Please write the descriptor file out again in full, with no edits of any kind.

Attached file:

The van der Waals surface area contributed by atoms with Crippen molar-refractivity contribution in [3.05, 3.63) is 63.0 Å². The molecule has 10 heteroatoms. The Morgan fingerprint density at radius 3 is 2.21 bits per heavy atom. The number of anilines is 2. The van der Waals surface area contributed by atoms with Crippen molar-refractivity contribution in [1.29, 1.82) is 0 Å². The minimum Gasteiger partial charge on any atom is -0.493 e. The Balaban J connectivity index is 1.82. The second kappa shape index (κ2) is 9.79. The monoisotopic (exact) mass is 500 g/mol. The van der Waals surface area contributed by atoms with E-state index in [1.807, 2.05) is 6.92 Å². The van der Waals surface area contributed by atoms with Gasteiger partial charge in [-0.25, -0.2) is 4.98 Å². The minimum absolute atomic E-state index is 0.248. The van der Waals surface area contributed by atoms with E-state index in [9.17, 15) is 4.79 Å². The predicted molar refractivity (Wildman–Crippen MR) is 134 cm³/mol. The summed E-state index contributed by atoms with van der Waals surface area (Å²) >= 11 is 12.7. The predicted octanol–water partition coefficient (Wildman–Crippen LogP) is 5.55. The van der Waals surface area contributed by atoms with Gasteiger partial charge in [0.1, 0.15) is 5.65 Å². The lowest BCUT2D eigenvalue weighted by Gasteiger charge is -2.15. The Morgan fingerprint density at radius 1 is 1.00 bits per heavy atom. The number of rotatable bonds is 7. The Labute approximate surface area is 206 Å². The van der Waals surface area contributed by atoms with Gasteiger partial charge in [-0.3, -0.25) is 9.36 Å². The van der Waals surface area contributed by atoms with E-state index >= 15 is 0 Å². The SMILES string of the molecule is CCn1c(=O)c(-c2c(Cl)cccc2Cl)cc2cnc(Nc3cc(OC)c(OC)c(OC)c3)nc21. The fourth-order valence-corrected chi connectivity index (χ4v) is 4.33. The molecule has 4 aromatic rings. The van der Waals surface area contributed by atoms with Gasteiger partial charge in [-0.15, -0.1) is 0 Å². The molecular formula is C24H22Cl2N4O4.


The van der Waals surface area contributed by atoms with Crippen molar-refractivity contribution in [3.05, 3.63) is 63.0 Å². The molecule has 10 heteroatoms. The Morgan fingerprint density at radius 3 is 2.21 bits per heavy atom. The number of anilines is 2. The van der Waals surface area contributed by atoms with Crippen molar-refractivity contribution in [1.29, 1.82) is 0 Å². The minimum Gasteiger partial charge on any atom is -0.493 e. The Balaban J connectivity index is 1.82. The second kappa shape index (κ2) is 9.79. The monoisotopic (exact) mass is 500 g/mol. The van der Waals surface area contributed by atoms with E-state index in [1.807, 2.05) is 6.92 Å². The van der Waals surface area contributed by atoms with Gasteiger partial charge in [-0.25, -0.2) is 4.98 Å². The minimum absolute atomic E-state index is 0.248. The van der Waals surface area contributed by atoms with E-state index in [9.17, 15) is 4.79 Å². The predicted molar refractivity (Wildman–Crippen MR) is 134 cm³/mol. The summed E-state index contributed by atoms with van der Waals surface area (Å²) >= 11 is 12.7. The predicted octanol–water partition coefficient (Wildman–Crippen LogP) is 5.55. The van der Waals surface area contributed by atoms with Gasteiger partial charge in [0.1, 0.15) is 5.65 Å². The lowest BCUT2D eigenvalue weighted by Gasteiger charge is -2.15. The Morgan fingerprint density at radius 1 is 1.00 bits per heavy atom. The number of rotatable bonds is 7. The Labute approximate surface area is 206 Å². The van der Waals surface area contributed by atoms with Gasteiger partial charge in [-0.3, -0.25) is 9.36 Å². The van der Waals surface area contributed by atoms with E-state index >= 15 is 0 Å². The SMILES string of the molecule is CCn1c(=O)c(-c2c(Cl)cccc2Cl)cc2cnc(Nc3cc(OC)c(OC)c(OC)c3)nc21. The fourth-order valence-corrected chi connectivity index (χ4v) is 4.33. The molecule has 4 aromatic rings. The van der Waals surface area contributed by atoms with Gasteiger partial charge in [-0.15, -0.1) is 0 Å². The molecular formula is C24H22Cl2N4O4.